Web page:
The plantation owner, Simpson, immediately gave this information to Governor Murray who with a group of soldiers rode up to the area of Le Ressouvenir and La Bonne Intention where he met a large group of armed Africans on the road. He asked them what they wanted and they replied, “Our right. ” He then ordered them to surrender their weapons, and after they refused, he warned that their disobedience would cause them to lose whatever new benefits the new regulations intended to give to them. Murray told them to go home and to meet with him at Plantation Felicity the next morning.
But the slaves refused this invitation and the Governor later that day proclaimed martial law. It was very late that afternoon when Rev. John Smith first heard of the uprising. In a note to his informant, Jackey Reed, a slave who attended his church, he stated that hasty, violent measures were contrary to Christianity and begged Reed not to participate in the revolt. Shortly after, while Smith and his wife were walking on the plantation, they saw a large group of noisy African slaves outside the home of Hamilton, the manager of Le Ressouvenir.
Smith begged them not to harm Hamilton, but they told him to go home. That night the slaves seized and locked up White managers and overseers on many plantations in East Demerara. There was very little violence since the slaves apparently heeded the request made by Quamina. The Whites naturally were very terrified and they feared they would be killed. But the slaves who were mainly Christians did not want to lose their religious character and they proclaimed that their action was a strike and not a rebellion.
The next day an Anglican priest, Wilthsire Austin, suggested to Governor Murray that he and Smith should be allowed to meet with the slaves to urge them to return to work. But the Governor refused this to accept this suggestion. On Wednesday 20 August, the situation took a strange turn when Smith was arrested and charged for encouraging the slaves to rebel. The charges also claimed that he conspired with Quamina and that he failed to inform the Governor of the planned uprising. Out of an estimated 74,000 slaves in the united Colony of Essequibo-Demerara about 13,000 took part in the uprising.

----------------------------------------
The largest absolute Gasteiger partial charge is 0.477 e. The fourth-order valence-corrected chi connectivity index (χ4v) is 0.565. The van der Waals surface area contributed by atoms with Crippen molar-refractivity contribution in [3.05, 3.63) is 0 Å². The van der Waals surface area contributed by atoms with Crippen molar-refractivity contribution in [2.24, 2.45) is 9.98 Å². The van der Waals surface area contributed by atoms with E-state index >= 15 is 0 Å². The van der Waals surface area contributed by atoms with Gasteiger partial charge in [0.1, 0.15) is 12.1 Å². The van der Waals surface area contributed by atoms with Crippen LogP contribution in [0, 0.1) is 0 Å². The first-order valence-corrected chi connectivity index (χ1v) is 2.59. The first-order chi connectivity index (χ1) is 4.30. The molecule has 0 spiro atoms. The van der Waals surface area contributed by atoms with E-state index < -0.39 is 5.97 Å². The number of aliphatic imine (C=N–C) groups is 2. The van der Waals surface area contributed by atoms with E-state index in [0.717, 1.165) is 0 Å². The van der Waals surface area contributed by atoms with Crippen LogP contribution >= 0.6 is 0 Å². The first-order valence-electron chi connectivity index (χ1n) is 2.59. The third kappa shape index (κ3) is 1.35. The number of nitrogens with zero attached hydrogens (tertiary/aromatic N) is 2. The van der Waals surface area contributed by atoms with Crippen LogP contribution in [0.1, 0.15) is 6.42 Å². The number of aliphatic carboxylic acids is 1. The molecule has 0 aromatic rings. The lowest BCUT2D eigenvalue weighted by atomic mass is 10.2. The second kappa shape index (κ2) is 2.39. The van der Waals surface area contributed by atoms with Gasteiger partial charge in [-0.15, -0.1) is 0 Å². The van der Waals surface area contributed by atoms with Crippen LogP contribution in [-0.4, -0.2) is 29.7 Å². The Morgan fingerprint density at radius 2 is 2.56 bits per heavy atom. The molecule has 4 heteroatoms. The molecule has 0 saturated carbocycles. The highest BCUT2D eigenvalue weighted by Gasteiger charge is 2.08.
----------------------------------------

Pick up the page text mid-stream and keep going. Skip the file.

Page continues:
And out of the 350 estates in the Colony, only about 37 were involved. No doubt, many who did not take part sympathised with the rebels and shared their suspicion that the planters would spare no efforts to prevent them from obtaining their freedom. The uprising collapsed very quickly since the slaves, despite being armed, were poorly organised. A group of soldiers commanded by Colonel Leahy clashed with about 2,000 African slaves at Bachelor’s Adventure and savagely crushed them and more than 250 were killed.
Some who escaped were hunted down by Amerindian slave-catchers and shot. Quamina himself was shot dead by Amerindian slave-catchers in the backlands of Chateau Margot and his body was later publicly hanged. Jack Gladstone was later arrested and also hanged. Because Rev. Smith was close to the leaders of the uprising, he was arrested and charged for having knowledge that the slaves would rebel and for not informing the authorities. His arrest which was encouraged by many of the planters was seen as an act of revenge against the priest for preaching to the slaves.
Smith denied the charge but he was imprisoned for seven weeks in Colony House before being tried by a court martial. He was found guilty and sentenced to be hanged. He appealed to the British Government which subsequently ordered a commutation of the death sentence and that he should be set free. However, while awaiting the results of his appeal to arrive from England, he died from pneumonia in his prison. The information that he was acquitted arrived in Georgetown after his funeral.